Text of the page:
An interesting trait in a lot of notable comedies is that many of them require multiple viewings. Sometimes it’s to enjoy the same funny bits all over again. Sometimes we have to watch them again because we know we missed out on something in the previous viewing. Sometimes, we didn’t like it first time around, but there was this strange attraction to it which had us coming back for a second viewing. This is not surprising as there are many different types of sub-genres of comedy, and not all of them are made for every audience member. There are some comedies which stick to the written word as the primary source of the humor. Others engage in total farce and physical comedy. Then there are the comedies that devote themselves to being topical as well as humorous. They are a send up of the many things that happen in the world — be they serious or silly, nothing will stop them from being ripe for satire. For our latest excavation in the comedy gold mines we are going to unearth another set of comedies that explore the varied sub-genres of comedy.
Sleeper is Woody Allen’s sole foray into the realm of science fiction. The irony of this film is that, in his efforts to make a futuristic comedy, all Allen had to do was replicate the comedy stylings of the silent film era. Allen still graces the comedy with his signature neurotic, cynical wit, but he combines it with many moments of Chaplinesque humor which lead to sped-up scenes accompanied by a wacky jazz score (composed by Allen himself). In the film, Allen plays Miles Monroe, a jazz musician and health food store owner who goes into the hospital for an appendectomy and winds up getting frozen for two hundred years! Now Miles is an alien on his own planet. The world he once knew is now a totalitarian regime where the citizens revel in materialism and overindulgence at the price of their enlightenment. On the run, Miles pretends to be a servant robot to Luna (Diane Keaton). Pretty soon they both wind up getting involved with the resistance, and the fate of mankind could be won or lost by a nose… literally! Sleeper is a standout in Allen’s vast filmography. Delving into the future allows Allen a fresh palette with which to create a truly absurdist world, where he displays the evident fallibility that comes from a total dependence on technology and propaganda. Yet, even with all the satire inherent in this film, Allen wastes no time generating much laughter with lighthearted slapstick. So, if you’re reluctant to try some of Allen’s work, Sleeper is the one that will earn your favor.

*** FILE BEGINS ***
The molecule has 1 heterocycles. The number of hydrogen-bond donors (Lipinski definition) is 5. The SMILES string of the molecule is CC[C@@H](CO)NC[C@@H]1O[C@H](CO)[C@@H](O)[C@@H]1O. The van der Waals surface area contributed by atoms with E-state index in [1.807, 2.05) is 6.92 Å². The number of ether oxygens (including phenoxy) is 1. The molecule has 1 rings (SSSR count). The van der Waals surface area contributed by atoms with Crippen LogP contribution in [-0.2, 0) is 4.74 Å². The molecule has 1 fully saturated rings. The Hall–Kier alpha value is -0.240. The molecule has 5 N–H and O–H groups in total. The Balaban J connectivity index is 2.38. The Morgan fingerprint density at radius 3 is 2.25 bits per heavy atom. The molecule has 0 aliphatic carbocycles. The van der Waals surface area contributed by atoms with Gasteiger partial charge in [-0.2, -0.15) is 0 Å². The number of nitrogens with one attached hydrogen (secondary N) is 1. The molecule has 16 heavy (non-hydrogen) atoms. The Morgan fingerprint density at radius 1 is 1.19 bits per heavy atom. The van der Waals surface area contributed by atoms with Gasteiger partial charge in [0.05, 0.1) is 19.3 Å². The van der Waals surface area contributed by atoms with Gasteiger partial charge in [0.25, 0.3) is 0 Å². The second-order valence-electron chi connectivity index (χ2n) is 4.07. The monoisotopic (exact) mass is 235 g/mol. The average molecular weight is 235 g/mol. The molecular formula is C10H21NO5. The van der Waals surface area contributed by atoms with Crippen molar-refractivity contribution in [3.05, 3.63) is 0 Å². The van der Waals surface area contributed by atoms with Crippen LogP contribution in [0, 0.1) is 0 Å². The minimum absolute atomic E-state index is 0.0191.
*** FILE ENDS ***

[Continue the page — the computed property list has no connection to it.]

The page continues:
Analyze This (1999)
We all hear these stories about the mafia. We hear about the mob hits that result in destroyed property, and destroyed lives. With so much bloodshed, you’re left to wonder how these guys live with themselves. Even with their money and their power, they have to crack sometime. For notorious mobster Paul Vitti (Robert DeNiro), that time is coming very soon. After a close friend is killed in a hail gunfire from a rival family, Vitti suffers from inexplicable bouts of panic attacks and depression. Lucky for him, his right-hand man bumps into Dr. Benjamin Sobel (Billy Crystal), an adequately successful psychiatrist who attempts to discover his niche in his profession while he sets out to marry his fiancee (Lisa Kudrow). Unfortunately when a mobster is your patient you are on call whenever he says that you are. The first batch of bonus points are earned by DeNiro for opting to spoof his image as a gangster movie villain. Throughout the film he sells himself as the usual goodfella that we all know and love him as, but then he starts bawling like a passionate mother at a wedding. This is a comedy that thrives on the one-on-one scenes between Crystal and DeNiro, particularly in scenes when Vitti turns the tables on Sobel as he heckles Sobel’s resentment towards his more successful father. The comedy stems entirely from the turbulent bond that forms between these two, and how, despite their social standings, they wind up developing a symbiotic friendship (a friendship in which Vitti realizes that his life outside the family is more important, while Dr. Sobel finds his confidence as a psychiatrist). Analyze This is a prime example of strong character-driven comedy where the character development never overshadows the humor, and vice versa.